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Bell Helicopter Completes Delivery of 12 AH-1Z Viper Units for Bahrain Order

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    Bell Helicopter Completes Delivery of 12 AH-1Z Viper Units for Bahrain Order

    As well as receiving the F-16 Vipers, the Royal Bahrain Air Force – Royal Bahrain Air Force (RBAF) will also receive the second and final batch of Bell AH-1Z Viper attack helicopters on order. 

    With the final delivery of a total of twelve Bell AH-1Z Viper units, Bell Helicopter has completed its Program of Record (POR). The first six AH-1Z Vipers have been delivered to Bahrain in 2022.

    Quoted from (22/3/2023), it was stated that in December 2022, the last six helicopters had been transferred from the Bell Helicopter production facility to the US Naval Air Systems Command, where the second batch of six AH-1Z Viper was being prepared for delivery to Bahrain through the Defense Contract Management Agency (DCMA) before being shipped to the Middle East.

    The Bahrain AH-1Z Viper was first seen during the Bahrain International Air Show (BIAS) in November 2022. The AH-1Z Viper is the successor to the older AH-1F Cobra attack helicopter, and has been in service from 2009 until late 2022. A small number of AHs The -1F Cobra has been upgraded or is in the process of being upgraded to the AH-1FB variant.

    Meanwhile, the contract for the manufacture and delivery of twelve AH-1Z Viper attack helicopters (Lot 16) was awarded to Bell Helicopter Textron Inc., Fort Worth in February 2019.

    Bahrain was the first export customer for the AH-1Z and delivery of the first batch took place after Bell completed delivery of its 189th unit to the US Marine Corps (USMC). Pakistan was planned to be another export customer for the attack helicopters, but the delivery has been vetoed for political reasons.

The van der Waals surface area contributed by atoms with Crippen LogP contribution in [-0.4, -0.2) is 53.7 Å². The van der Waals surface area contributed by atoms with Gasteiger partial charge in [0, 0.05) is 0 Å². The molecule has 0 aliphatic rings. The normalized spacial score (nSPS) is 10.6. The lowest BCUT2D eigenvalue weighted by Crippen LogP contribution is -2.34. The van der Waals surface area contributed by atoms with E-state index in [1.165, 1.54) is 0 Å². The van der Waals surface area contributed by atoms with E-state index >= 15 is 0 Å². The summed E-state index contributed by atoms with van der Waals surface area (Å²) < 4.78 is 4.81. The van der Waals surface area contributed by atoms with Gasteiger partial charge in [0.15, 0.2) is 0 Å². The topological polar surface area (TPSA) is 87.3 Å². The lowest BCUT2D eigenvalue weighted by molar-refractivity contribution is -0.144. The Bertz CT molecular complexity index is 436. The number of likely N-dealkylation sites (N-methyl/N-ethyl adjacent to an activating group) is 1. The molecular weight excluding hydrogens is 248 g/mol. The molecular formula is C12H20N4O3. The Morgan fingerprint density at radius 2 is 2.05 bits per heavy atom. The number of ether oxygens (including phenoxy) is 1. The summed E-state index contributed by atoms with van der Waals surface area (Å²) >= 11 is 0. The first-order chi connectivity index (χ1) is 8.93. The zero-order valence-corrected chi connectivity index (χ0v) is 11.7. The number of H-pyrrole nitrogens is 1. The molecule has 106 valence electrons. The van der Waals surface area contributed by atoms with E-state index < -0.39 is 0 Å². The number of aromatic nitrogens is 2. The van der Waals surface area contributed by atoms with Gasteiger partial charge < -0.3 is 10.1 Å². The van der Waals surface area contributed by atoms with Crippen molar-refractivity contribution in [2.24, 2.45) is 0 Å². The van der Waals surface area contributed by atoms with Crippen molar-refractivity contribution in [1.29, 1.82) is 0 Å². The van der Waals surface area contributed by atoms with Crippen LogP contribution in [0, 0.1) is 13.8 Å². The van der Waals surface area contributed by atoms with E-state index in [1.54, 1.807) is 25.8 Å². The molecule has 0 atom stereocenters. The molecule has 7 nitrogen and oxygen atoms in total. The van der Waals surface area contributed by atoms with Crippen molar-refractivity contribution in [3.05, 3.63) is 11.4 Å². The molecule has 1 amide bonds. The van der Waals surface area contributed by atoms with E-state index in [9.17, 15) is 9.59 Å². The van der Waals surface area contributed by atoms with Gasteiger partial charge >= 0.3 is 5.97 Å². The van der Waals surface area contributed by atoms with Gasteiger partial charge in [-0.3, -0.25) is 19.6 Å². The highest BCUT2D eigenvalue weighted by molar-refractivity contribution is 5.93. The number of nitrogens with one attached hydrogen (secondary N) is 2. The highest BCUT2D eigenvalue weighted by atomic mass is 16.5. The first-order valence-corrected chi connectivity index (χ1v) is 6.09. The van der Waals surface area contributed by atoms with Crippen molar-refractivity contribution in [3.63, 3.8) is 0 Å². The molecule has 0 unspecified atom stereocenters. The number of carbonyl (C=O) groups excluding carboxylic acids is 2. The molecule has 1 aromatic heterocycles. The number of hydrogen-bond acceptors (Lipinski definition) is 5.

Meanwhile, the Czech Air Force will become the second export customer with four helicopters on order and another six to be delivered under a grant agreement.

    The Bell AH-1Z Viper is a twin-engine attack helicopter – 2 × General Electric T700-GE-401C turboshaft, which is based on the AH-1W Super Cobra design. The AH-1Z was developed during the 1990s and 2000s as part of the USMC's H-1 upgrade program.

    The AH-1Z is essentially a modernization of the existing AH-1W. Additionally, the AH-1Z features a four-blade, bearingless, composite main rotor system, an improved transmission, and a new target sighting system among other improvements.

    On December 8, 2000, the AH-1Z Viper made its maiden flight; Initial low-level production was launched in October 2003. On 30 September 2010, USMC declared that the AH-1Z had reached combat readiness; it completely replaces the AH-1W Super Cobra.

    The AH-1Z Viper forms a key element of the Aviation Combat Element (ACE) task force which supports all phases of USMC expeditionary operations. 

    Since its introduction, the USMC has made various improvements, such as installing the Link 16 datalink and equipping it with the AGM-179A Joint Air to Ground Missile (JAGM). The AH-1Z Viper directly competes with the Boeing AH-64 Apache for export orders.

    In terms of weapons, the AH-1Z Viper is equipped with a three-barreled 20 mm organic (internal) 1 × M197 gun in the A/A49E-7 turret. In one flight, this helicopter can carry a supply of 750 munitions. There are six hardpoint pylons on the stub wings with a maximum payload capacity of 2,615 kg.

    Manned by a pilot and co-pilot/gunner, this attack helicopter has a cruising speed of 300 km per hour and a maximum speed of 411 km per hour. 

    With full fuel, the AH-1Z can travel up to 690 km, while its combat radius is 232 km – 1,100 kg payload. With two General Electric T700-GE-401C turbosaft engines, the AH-1Z Viper climbs at 14.2 meters per second and can fly to a maximum altitude of 6,100 meters..

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